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What's the attraction? — Parallax Forums

What's the attraction?

MikeDYurMikeDYur Posts: 2,176
edited 2017-04-29 13:48 in General Discussion
I had my first experience with my grandsons fidget spinner:

Other than ball bearing manufacturer's having a new source for sales, I can't see the attraction. If this is allowed in class, why not an original gyroscope.

BTW: Remember when the Duncan Yo Yo was the craze in jr. high.


  • That seems distracting for class use. I'm glad I'm a foot fidgeter, I might kick your chair randomly but my hands are free.

    It seems like it would be hard to hold and spin at the same time. Does it feel natural to spin it?

  • xanadu wrote: »
    It seems like it would be hard to hold and spin at the same time. Does it feel natural to spin it?

    It is natural to hold on to. Keep in mind it has four ball bearing sets, The one in the center has plastic caps with depressions to hold on to. When you spin up the three outer bearings, it has a gyroscope effect, and spins for a long time.
  • Heater.Heater. Posts: 21,233
    Since when were you allowed to bring toys to class to "fidget" with ?
  • MikeDYurMikeDYur Posts: 2,176
    edited 2017-04-29 16:58
    Here is a better representation of the one I fiddled with. And it is making the news, as far as schools are concerned.

    A link to that:
    1920 x 1080 - 928K
  • Okay now I see why they would be really annoying to some people. Definitely cool, and certainly misused. Reminds me of the toys that require FAA registration. After Googling a couple of articles I'm shocked that it's a debate. Regardless of how well it works, there's a time and place for everything. If you're so important that you need to distract other people, you need more help than the fidget toy will give you. This is getting soap-boxy for a Saturday lol.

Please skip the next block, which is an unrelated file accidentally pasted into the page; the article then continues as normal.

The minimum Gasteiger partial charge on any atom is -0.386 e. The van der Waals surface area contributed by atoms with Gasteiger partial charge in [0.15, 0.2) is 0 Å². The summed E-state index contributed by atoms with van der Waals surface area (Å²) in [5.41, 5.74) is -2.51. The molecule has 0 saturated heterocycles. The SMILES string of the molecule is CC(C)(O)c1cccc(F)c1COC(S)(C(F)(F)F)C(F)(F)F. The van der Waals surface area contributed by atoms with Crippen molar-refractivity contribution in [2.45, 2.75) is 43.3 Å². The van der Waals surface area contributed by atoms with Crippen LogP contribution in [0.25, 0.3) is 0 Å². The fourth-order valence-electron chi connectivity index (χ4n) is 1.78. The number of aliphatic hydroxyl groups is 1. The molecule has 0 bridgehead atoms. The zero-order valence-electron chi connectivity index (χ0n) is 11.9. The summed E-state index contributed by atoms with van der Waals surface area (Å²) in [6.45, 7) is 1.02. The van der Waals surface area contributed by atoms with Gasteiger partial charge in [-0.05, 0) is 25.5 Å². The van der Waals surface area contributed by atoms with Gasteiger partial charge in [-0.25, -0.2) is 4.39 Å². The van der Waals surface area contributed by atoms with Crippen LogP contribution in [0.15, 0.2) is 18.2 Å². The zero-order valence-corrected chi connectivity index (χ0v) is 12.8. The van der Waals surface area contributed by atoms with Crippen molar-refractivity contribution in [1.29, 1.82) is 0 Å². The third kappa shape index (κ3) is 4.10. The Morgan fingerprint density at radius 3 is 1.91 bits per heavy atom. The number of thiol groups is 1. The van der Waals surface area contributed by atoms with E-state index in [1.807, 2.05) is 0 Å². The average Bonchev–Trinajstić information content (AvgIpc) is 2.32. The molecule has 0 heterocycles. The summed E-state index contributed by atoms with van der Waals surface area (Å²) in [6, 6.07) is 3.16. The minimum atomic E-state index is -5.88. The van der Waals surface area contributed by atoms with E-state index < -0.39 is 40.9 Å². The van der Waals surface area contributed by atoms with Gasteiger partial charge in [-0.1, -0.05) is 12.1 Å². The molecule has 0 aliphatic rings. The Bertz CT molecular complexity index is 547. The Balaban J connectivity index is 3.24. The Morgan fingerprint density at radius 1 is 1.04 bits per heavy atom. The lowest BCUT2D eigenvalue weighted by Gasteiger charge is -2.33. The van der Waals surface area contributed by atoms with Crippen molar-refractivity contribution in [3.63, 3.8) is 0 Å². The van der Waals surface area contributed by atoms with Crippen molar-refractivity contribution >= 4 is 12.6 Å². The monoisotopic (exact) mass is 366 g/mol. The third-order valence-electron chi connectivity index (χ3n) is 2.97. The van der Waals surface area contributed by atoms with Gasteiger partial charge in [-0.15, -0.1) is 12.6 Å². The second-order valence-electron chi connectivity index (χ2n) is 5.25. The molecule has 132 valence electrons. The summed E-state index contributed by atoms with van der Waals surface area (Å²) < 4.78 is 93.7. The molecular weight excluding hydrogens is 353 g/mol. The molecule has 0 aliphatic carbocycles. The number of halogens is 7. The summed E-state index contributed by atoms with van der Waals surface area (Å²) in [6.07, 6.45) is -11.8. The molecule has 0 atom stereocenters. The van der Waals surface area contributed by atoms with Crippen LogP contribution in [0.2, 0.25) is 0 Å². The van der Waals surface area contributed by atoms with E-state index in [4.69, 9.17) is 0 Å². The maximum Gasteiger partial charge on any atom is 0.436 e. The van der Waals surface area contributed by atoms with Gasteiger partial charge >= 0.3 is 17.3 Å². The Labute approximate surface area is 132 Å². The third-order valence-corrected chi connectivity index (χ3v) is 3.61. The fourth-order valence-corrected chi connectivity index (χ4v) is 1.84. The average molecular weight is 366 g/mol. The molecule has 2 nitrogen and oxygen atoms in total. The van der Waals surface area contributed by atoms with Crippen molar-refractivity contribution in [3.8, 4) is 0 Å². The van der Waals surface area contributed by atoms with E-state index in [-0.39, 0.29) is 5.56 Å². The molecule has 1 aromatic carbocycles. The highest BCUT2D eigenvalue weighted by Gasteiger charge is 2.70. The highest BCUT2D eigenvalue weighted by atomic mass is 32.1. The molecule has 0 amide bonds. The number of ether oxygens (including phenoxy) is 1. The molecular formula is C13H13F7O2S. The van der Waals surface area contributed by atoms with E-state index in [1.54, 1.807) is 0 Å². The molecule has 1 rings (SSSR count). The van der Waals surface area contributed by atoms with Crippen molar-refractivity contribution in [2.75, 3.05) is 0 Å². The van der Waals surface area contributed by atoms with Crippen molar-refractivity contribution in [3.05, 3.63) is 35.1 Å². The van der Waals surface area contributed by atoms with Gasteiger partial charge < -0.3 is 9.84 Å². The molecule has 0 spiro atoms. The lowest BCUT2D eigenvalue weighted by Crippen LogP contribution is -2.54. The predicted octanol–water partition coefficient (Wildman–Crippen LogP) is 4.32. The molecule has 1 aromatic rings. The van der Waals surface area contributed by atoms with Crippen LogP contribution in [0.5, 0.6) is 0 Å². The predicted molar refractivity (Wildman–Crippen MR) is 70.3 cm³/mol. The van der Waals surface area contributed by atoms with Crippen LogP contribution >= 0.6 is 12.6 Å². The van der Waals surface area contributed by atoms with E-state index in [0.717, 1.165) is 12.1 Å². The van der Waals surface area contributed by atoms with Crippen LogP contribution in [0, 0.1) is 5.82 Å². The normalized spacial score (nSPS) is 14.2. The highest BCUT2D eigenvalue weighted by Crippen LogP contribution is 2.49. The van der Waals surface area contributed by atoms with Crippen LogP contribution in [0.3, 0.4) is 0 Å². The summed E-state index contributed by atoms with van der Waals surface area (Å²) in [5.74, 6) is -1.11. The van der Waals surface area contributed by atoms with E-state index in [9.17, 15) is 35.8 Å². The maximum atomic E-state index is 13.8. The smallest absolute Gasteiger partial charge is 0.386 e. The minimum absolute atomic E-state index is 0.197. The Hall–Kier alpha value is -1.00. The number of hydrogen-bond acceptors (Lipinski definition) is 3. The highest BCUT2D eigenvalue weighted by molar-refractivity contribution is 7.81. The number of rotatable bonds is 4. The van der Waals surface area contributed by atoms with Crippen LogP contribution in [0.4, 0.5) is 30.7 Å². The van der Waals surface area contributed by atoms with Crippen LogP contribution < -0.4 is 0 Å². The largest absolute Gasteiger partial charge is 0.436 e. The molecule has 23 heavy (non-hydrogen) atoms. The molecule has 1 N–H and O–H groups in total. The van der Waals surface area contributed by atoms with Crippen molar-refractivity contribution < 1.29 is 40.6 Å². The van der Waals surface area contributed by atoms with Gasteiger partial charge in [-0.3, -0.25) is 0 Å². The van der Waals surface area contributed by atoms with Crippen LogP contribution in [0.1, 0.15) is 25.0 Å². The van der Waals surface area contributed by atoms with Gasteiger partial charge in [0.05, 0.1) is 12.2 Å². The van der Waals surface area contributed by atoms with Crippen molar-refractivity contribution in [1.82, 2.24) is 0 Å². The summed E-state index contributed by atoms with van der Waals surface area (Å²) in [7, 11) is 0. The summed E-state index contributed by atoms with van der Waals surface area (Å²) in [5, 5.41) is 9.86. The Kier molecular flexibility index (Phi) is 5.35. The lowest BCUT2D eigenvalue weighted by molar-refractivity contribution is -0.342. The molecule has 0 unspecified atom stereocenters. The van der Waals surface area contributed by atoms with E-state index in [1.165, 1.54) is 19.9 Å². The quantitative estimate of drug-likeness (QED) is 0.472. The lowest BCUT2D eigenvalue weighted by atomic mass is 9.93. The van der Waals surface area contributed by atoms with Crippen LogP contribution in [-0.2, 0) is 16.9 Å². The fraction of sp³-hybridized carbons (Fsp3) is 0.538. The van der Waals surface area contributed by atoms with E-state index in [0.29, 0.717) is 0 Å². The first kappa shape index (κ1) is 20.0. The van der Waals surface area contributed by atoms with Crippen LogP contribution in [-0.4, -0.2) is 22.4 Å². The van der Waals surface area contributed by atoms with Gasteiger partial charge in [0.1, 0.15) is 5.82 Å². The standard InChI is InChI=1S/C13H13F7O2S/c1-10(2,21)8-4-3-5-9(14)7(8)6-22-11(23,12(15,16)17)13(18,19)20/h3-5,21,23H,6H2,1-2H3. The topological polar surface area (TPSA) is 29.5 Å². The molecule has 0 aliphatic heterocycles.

I better get back to work,
  • Heater. wrote: »
    Since when were you allowed to bring toys to class to "fidget" with ?

    It has something to do with Attention Deficit Hyper-active Disorder (ADHD), which my grandson is being medicated for. If you ask me he doesn't have enough to occupy his mind. That is where a Pi Zero and a Propeller comes in. He has excellent grades in math and science, but I think he needs an intellectual hobby.
  • msrobotsmsrobots Posts: 3,419
    edited 2017-04-30 00:35

    they do not want active, searching, interested in all stuff children in school anymore. They need obedient workers. In Germany a 'Hyper-active' child would have gotten a drum set, at the time I grew up. Not getting medicated with Ritalin & CO.

    It's all about passing standardized tests, passing grades, and not about forming a developing mind to archive it's own greatness as in learning to learn, learning to explore and document those explorations for later use.